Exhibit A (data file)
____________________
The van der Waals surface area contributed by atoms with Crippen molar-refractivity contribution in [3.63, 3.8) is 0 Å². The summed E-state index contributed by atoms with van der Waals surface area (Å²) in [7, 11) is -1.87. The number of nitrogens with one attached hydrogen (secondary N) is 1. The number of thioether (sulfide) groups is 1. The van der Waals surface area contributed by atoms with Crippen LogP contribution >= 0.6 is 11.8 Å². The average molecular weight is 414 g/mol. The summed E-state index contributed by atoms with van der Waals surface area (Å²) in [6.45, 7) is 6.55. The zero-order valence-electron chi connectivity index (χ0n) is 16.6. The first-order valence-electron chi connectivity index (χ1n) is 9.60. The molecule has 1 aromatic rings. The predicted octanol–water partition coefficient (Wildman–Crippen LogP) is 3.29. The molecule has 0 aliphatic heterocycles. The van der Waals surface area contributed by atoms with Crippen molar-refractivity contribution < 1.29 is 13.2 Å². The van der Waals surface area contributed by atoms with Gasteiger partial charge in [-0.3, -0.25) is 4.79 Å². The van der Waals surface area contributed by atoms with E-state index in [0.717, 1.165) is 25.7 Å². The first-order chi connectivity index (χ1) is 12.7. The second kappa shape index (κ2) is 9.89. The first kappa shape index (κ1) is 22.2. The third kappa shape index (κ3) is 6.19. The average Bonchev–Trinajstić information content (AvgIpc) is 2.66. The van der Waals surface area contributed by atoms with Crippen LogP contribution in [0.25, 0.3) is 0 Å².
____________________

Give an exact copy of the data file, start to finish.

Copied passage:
The van der Waals surface area contributed by atoms with Crippen molar-refractivity contribution in [3.63, 3.8) is 0 Å². The summed E-state index contributed by atoms with van der Waals surface area (Å²) in [7, 11) is -1.87. The number of nitrogens with one attached hydrogen (secondary N) is 1. The number of thioether (sulfide) groups is 1. The van der Waals surface area contributed by atoms with Crippen LogP contribution >= 0.6 is 11.8 Å². The average molecular weight is 414 g/mol. The summed E-state index contributed by atoms with van der Waals surface area (Å²) in [6.45, 7) is 6.55. The zero-order valence-electron chi connectivity index (χ0n) is 16.6. The first-order valence-electron chi connectivity index (χ1n) is 9.60. The molecule has 1 aromatic rings. The predicted octanol–water partition coefficient (Wildman–Crippen LogP) is 3.29. The molecule has 0 aliphatic heterocycles. The van der Waals surface area contributed by atoms with Crippen molar-refractivity contribution < 1.29 is 13.2 Å². The van der Waals surface area contributed by atoms with Gasteiger partial charge in [-0.3, -0.25) is 4.79 Å². The van der Waals surface area contributed by atoms with E-state index in [0.717, 1.165) is 25.7 Å². The first-order chi connectivity index (χ1) is 12.7. The second kappa shape index (κ2) is 9.89. The first kappa shape index (κ1) is 22.2. The third kappa shape index (κ3) is 6.19. The average Bonchev–Trinajstić information content (AvgIpc) is 2.66. The van der Waals surface area contributed by atoms with Crippen LogP contribution in [0.25, 0.3) is 0 Å².